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Employers should make sure that any background check they perform is job related and consistent with business necessity. As advised during the recent 2013 Workplace Strategies seminar, the Equal Employment Opportunity Commission (EEOC), worker advocacy groups and plaintiff attorneys are not giving employee and applicant credit and criminal background checks intense scrutiny.
To avoid EEOC charges of disparate treatment or disparate impact based on a background check, an employer should follow four essential steps:
These steps involve the interplay of federal law including Title VII and the federal Fair Credit Reporting Act (FCRA) as well as state mini FCRAs.
When an Employer May Request a Background Check
According to the EEOC, employers must ensure that there is a direct connection between the type of background check performed and the individual applicant’s or employee’s job duties and that a particular type of background check is done for all applicants and employees in certain positions (not just certain applicants or employees) if there is not an individualized, specific reason for the background check.
The starting place is the job title. For example, while there would be a strong business justification to run a credit check on a CFO, there would not be a justification for a credit check for a janitor. The next step is to consider the nature of the job –whether it involves activities like data entry or just lifting boxes- and the circumstances in which the job is performed. Consider the level of supervision involved and whether there is interaction with vulnerable adults. Finally, take into account the location where the position is performed.
Requesting a background check requires the employee or applicant to sign a disclosure and authorization form that is separate from other documents, such as the employment application. Be sure to list and describe the background check information being requested and reviewed but don’t include a release from liability as that would invalidate the consent.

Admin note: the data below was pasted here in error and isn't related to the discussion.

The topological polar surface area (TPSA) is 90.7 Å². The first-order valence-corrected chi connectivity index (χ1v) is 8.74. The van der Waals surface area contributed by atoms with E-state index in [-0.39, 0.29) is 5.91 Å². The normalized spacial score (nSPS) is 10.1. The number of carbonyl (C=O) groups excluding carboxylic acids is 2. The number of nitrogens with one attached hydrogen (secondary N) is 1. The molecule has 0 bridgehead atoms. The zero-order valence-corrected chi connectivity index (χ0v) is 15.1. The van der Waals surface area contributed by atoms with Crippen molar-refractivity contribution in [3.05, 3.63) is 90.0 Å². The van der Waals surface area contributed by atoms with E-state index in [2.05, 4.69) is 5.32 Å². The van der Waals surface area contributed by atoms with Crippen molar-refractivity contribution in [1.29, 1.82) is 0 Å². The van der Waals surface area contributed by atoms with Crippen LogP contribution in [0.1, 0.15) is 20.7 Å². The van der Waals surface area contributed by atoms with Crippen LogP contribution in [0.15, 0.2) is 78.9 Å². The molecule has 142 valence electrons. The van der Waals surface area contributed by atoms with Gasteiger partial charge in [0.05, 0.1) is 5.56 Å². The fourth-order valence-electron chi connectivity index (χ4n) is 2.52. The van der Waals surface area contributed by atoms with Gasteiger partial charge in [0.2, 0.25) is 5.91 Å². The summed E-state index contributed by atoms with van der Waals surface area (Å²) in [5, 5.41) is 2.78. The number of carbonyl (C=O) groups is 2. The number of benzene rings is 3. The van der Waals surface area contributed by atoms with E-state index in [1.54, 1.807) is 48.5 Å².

If the employer receives negative information about the applicant or employee, the FCRA requires that a pre-adverse- action letter be sent to the individual if there is potential for an adverse employment action. Title VII requires the employer to conduct an individualized assessment and send an action letter.
The individualized- assessment process must give the applicant or employee an opportunity to provide additional facts or context to explain why the background check’s finding should not be applied in his or her case. It is advised to ask for the response from the employee in writing as it exhibits the seriousness of your position and establishes a record. If the individual does not respond, the employer may make the employment decision without the extra information.
It is cautioned that employers generally should not use arrest information in making employment decisions, but rather consider if you would exclude the applicant if there was a conviction.
With regard to convictions, EEOC’s 2012 guidance on Title VII and background checks strongly recommends that employers use a targeted screening process that takes into consideration the nature and gravity of the offense or conduct; the time that has passed since the offense, conduct and/or completion of the sentence; and the nature of the job held or sought.
The EEOC does not provide guidance on the time period to cover when looking into criminal records. Many employers use a seven year period, but it is best to consider a longer time frame if it is deemed appropriate for your business activities.
Several states have mini-FCRAs that restrict employers from requesting certain types of background checks. Currently, 11 states (California, Connecticut, Hawaii, Illinois, Maryland, New Jersey, Ohio, Oregon, Pennsylvania, Vermont, and Washington) limit an employer’s ability to run a credit background check. Similar legislation is pending in 13 other states as of 2013.
In addition, 12 states have state-specific disclosures that must be included on the disclosure and authorization form and some states require an employer to customize its form by position or type of check being run. In California, for example, employers must identify the specific state statutory basis authorizing them to request and use a credit report.
There are no state law restrictions on requesting criminal check however.
The Consumer Financial Protection Bureau (CFPB), the agency that has enforcement responsibility over the Fair Credit Report Act (FCRA), revised the forms that employers must use to comply with the FCRA effective January 1, 2013. There was only one problem with the forms the CFPB originally provided for use: they contained various typos and technical errors that the CFPB has now recognized and corrected.
The forms that were issued include:
The good news for those employers who have already transitioned to the forms that were published in December 2011, the CFPB says it will regard the use of the originally published model forms, typos and technical errors notwithstanding. For employers that have not yet started using the new FCRA forms, make sure you use the newly corrected one available.
Please contact our office for a copy of the new FCRA forms.